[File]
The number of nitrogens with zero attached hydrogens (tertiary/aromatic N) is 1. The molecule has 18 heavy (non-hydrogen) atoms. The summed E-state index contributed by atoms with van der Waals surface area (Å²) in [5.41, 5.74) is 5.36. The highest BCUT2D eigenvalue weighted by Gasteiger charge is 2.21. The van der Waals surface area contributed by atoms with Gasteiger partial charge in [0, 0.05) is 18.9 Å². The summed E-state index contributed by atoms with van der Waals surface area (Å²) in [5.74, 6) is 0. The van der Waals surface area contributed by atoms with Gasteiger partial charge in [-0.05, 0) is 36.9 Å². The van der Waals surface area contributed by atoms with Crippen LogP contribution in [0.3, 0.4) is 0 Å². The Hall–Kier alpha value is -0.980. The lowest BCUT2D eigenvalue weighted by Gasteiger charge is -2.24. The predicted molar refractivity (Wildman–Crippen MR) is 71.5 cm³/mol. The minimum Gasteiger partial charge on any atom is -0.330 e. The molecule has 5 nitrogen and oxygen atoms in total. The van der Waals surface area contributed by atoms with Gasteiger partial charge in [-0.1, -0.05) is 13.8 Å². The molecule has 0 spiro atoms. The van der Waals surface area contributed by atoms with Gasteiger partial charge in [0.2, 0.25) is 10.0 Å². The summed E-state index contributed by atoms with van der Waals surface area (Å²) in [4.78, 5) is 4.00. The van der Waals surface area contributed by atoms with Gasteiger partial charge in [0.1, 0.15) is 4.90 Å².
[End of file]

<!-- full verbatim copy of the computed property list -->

The number of nitrogens with zero attached hydrogens (tertiary/aromatic N) is 1. The molecule has 18 heavy (non-hydrogen) atoms. The summed E-state index contributed by atoms with van der Waals surface area (Å²) in [5.41, 5.74) is 5.36. The highest BCUT2D eigenvalue weighted by Gasteiger charge is 2.21. The van der Waals surface area contributed by atoms with Gasteiger partial charge in [0, 0.05) is 18.9 Å². The summed E-state index contributed by atoms with van der Waals surface area (Å²) in [5.74, 6) is 0. The van der Waals surface area contributed by atoms with Gasteiger partial charge in [-0.05, 0) is 36.9 Å². The van der Waals surface area contributed by atoms with Crippen LogP contribution in [0.3, 0.4) is 0 Å². The Hall–Kier alpha value is -0.980. The lowest BCUT2D eigenvalue weighted by Gasteiger charge is -2.24. The predicted molar refractivity (Wildman–Crippen MR) is 71.5 cm³/mol. The minimum Gasteiger partial charge on any atom is -0.330 e. The molecule has 5 nitrogen and oxygen atoms in total. The van der Waals surface area contributed by atoms with Gasteiger partial charge in [-0.1, -0.05) is 13.8 Å². The molecule has 0 spiro atoms. The van der Waals surface area contributed by atoms with Gasteiger partial charge in [0.2, 0.25) is 10.0 Å². The summed E-state index contributed by atoms with van der Waals surface area (Å²) in [4.78, 5) is 4.00. The van der Waals surface area contributed by atoms with Gasteiger partial charge in [0.1, 0.15) is 4.90 Å².